Caveat II: This is not legal advice. I am not a legal professional at any level. I am merely a martial artist and this is just an attempt to discuss the possibility of prosecution where martial arts expertise may or may not be used against you in a prosecution for fighting, conflict and/or violence. It is advisable to seek out legal consulting of this subject from a legal professional. Read caveat one again, this is just a discussion with ideas, thoughts and considerations I, personally, believe all martial artist must know if they teach, train and practice with other human beings. 

First, if one uses self-defense within the legal scope of a defense of justification most likely will not be prosecuted. As some professionals have written, if you remain within the square of self-defense it is most likely to result in no prosecution. This does not mean the same in civil situations but that is a whole story you can read about in Marc MacYoung’s book, “In the Name of Self-Defense.”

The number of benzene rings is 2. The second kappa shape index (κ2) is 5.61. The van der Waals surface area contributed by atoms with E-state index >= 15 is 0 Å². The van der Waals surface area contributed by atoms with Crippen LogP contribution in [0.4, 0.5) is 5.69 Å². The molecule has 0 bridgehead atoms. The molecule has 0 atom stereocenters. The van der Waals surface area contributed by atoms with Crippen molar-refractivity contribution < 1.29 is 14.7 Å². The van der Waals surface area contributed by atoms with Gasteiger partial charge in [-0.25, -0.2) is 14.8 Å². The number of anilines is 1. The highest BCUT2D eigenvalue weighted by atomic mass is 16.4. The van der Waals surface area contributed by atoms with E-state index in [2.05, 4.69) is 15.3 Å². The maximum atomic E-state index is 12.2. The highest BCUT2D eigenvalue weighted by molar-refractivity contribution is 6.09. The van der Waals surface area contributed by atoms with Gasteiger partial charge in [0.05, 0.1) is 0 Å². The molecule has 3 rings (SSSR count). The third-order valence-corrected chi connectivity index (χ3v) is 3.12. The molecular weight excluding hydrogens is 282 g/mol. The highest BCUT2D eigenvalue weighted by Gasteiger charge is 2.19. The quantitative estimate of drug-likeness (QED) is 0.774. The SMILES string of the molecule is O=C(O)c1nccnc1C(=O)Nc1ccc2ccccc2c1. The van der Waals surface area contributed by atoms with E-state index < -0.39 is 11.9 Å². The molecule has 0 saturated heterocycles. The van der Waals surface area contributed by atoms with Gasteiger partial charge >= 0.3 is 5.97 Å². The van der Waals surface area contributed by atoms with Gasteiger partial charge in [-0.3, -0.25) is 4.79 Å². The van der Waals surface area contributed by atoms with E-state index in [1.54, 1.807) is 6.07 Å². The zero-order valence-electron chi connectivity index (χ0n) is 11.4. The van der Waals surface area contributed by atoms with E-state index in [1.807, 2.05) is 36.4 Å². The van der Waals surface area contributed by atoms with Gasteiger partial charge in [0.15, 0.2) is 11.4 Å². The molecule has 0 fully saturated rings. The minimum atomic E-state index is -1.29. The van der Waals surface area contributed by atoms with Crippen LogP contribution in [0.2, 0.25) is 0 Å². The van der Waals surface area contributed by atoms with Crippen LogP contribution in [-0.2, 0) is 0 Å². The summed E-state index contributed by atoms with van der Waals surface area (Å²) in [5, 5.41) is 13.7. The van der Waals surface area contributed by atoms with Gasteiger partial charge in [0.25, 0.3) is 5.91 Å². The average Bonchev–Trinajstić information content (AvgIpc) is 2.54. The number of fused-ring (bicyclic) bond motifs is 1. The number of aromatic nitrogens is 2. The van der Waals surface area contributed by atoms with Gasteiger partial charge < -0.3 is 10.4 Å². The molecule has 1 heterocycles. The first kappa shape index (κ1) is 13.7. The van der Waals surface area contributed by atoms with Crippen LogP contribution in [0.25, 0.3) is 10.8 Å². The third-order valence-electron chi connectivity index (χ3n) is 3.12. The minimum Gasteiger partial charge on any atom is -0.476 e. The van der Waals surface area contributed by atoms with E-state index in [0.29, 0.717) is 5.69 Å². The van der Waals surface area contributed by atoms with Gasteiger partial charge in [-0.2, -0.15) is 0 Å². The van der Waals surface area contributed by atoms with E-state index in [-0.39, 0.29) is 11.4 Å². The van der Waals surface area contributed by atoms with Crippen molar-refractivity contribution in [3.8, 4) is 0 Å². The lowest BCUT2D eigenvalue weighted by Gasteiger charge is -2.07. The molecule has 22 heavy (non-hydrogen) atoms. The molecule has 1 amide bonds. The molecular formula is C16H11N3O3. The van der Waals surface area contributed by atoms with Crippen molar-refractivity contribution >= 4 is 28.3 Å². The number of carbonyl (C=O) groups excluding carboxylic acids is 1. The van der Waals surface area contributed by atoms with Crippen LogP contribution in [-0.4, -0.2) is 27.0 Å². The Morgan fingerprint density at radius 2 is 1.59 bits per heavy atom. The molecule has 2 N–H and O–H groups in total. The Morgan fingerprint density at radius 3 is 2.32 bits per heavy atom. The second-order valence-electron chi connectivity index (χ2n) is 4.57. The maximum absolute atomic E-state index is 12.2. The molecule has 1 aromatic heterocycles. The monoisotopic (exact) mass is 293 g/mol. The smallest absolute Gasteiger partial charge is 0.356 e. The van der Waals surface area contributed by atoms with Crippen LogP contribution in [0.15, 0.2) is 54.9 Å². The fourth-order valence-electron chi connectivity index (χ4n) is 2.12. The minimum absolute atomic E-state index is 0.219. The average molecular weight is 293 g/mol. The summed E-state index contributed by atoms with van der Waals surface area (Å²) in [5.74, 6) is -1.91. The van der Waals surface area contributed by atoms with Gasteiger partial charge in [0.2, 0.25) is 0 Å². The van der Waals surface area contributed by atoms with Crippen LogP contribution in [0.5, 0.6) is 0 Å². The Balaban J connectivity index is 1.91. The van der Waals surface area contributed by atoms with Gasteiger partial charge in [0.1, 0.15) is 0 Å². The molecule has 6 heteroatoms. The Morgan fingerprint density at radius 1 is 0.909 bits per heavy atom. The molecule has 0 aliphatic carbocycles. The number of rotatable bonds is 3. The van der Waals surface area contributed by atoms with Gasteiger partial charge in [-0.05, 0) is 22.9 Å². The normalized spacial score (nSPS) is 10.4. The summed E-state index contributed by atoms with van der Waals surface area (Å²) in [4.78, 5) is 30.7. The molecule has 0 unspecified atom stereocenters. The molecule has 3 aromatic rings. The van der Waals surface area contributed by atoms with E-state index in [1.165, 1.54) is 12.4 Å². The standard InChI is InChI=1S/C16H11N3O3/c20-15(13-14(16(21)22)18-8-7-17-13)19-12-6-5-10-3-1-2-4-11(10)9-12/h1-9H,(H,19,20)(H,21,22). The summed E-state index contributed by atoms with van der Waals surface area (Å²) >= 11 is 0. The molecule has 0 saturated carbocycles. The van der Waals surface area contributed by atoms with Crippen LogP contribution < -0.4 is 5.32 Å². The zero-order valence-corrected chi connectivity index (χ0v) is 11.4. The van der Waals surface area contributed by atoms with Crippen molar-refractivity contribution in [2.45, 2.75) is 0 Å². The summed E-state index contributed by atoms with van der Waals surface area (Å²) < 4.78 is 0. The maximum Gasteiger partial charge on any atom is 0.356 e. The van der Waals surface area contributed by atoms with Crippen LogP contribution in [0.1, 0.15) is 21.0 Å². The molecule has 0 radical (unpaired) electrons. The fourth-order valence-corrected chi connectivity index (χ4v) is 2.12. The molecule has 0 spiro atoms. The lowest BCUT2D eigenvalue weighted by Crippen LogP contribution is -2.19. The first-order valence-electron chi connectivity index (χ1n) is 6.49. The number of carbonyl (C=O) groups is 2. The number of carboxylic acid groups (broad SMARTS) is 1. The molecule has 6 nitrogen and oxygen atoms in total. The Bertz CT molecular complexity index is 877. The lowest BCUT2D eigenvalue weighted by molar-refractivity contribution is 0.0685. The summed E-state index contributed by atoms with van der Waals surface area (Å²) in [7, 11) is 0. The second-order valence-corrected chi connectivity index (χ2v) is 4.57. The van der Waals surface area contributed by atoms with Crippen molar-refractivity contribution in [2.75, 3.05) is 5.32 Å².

Second, your expertise can become an issue if you slide outside the proverbial square of self-defense. This is also true in the dojo, during practices. At least the potential is there because of the view the legal system and society take toward fighting. It comes down to, it all depends. 

Third, even tho mutual agreement with risks and assumptions known to you, you can go beyond those in the dojo and come under fighting illegal. In my mind it is the difference between legal dojo fighting and illegal dojo fighting.